Tuesday 16 September 2014

Breathing new life into the piping tradition in mid Kerry

Published 03/04/2013 | 05:36

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Mike Cahillane as St Patrick with Pat Pigott and Mike Dowd of the Killorglin Pipe Band participating in the St Patrick's Day Parade Killorglin on Sunday. Photo: Michelle Cooper Galvin.

FOSTERING the piping tradition in mid Kerry and enhancing the cultural life of the district, Killorglin and District Pipe Band has been a revelation since it reformed in 2010.

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While Killorglin had always been associated with Puck Fair and Laune Rangers, between 1945 and the mid-1960s the town was also famous for its own pipe band which played countywide. Emigration and other factors eventually saw the band finish up but almost half a century later - in October 2010 - a public meeting was held and the unanimous sentiment was to reform.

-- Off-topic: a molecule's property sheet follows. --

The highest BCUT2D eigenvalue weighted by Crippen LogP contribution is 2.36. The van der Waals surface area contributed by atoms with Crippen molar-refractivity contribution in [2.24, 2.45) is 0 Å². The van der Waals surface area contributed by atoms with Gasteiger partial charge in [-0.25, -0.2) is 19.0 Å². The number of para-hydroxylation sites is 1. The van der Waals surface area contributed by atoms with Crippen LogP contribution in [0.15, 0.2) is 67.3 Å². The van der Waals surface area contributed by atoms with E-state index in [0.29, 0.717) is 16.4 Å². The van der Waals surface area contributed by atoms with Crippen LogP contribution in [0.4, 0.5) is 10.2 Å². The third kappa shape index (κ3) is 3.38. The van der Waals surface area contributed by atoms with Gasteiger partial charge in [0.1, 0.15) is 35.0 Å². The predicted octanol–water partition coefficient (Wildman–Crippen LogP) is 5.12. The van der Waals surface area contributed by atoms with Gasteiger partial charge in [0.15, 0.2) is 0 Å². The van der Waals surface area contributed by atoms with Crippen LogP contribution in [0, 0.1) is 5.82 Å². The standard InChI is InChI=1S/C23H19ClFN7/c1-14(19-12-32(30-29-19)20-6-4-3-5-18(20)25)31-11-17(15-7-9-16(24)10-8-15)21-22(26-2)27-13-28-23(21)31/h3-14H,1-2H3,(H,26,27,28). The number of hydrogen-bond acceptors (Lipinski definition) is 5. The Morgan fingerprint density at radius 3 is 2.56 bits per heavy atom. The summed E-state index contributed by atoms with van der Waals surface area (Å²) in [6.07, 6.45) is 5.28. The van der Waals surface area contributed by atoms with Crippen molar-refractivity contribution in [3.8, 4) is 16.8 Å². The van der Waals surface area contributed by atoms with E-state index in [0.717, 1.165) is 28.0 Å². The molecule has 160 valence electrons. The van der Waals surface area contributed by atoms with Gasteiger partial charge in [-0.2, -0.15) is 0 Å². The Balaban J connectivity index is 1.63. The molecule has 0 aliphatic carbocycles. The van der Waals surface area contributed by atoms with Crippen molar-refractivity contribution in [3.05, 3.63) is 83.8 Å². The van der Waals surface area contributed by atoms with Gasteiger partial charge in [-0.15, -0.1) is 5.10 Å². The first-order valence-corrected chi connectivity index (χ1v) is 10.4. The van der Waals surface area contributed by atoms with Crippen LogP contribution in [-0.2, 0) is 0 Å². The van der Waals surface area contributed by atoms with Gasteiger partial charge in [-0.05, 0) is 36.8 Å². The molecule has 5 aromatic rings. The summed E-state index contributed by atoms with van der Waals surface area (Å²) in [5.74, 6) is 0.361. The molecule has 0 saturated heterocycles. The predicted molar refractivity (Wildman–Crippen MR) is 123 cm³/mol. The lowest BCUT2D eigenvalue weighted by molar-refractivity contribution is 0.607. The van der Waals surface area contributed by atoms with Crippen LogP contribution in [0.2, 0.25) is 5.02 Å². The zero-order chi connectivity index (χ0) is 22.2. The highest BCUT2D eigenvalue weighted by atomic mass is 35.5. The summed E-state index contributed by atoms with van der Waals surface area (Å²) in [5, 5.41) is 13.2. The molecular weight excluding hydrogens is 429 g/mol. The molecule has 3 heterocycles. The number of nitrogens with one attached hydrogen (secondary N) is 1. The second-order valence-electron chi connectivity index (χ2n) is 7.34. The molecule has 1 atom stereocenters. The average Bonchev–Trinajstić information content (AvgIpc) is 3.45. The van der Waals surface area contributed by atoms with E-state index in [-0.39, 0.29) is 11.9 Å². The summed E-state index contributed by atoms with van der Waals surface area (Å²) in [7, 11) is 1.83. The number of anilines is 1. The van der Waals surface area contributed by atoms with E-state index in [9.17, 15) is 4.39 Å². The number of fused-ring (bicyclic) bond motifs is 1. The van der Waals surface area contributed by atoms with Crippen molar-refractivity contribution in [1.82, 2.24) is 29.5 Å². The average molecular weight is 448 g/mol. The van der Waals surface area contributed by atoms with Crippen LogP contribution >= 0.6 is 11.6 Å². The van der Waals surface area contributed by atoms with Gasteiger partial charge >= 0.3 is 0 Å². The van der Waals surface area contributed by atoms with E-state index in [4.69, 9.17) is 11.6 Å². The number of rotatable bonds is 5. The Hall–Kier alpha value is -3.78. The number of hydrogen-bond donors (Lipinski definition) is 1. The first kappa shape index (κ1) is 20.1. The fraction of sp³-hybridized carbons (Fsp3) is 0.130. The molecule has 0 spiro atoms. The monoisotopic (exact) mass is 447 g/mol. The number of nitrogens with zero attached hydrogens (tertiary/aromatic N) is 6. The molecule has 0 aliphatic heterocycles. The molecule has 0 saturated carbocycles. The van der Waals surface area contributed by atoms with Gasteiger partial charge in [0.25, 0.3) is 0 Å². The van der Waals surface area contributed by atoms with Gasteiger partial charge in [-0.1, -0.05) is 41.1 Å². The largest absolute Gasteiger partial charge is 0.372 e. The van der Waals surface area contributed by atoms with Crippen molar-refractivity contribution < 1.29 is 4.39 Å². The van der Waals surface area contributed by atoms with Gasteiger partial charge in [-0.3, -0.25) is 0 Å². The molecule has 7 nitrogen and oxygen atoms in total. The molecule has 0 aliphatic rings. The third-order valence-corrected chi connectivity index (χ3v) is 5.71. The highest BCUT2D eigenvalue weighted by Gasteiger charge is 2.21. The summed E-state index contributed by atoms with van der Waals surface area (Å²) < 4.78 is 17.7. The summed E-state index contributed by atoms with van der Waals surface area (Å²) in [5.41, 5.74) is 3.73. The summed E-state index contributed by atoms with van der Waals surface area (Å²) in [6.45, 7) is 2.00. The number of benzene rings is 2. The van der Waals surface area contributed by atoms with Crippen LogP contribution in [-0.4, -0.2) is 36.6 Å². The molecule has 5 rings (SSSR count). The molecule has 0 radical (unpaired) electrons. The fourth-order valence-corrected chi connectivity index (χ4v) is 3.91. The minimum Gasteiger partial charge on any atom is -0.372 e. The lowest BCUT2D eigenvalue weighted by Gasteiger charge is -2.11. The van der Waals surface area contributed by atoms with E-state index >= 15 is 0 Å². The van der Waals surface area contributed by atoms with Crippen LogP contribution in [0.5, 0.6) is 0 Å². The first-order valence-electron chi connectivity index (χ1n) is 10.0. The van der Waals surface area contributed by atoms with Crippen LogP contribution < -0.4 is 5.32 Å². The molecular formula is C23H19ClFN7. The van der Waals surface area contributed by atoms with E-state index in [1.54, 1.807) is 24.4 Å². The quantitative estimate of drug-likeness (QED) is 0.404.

Helped by neighbouring pipe bands in Newcastlewest, Valentia, Cullen and Tralee, progression was fast and the band was ready for the unveiling of the railway monument in Iveragh Road, Killorglin in July 2011.

In just three short years Killorglin and District Pipe Band has become ever-present, attending a variety of occasions such as Puck Fair, St Patrick's Day, Rose of Tralee, Halloween and Christmas celebrations, as well as a large array of sporting events.

"Our members are from the local community and many started out from a raw base with little or no experience of music," Chairman Pat Pigott reveals.

"We have actively engaged with local organisations and charities to enhance the cultural and social life of the mid Kerry area. Indeed, in 2012 alone we had 51 outings," he adds.

The band now aims to provide full band uniforms for all playing members and to upgrade facilities at the band room which is currently provided free of charge by Edso Crowley.

"We are holding classes to introduce new members to piping and drumming and to further advance existing members," Pat continues.


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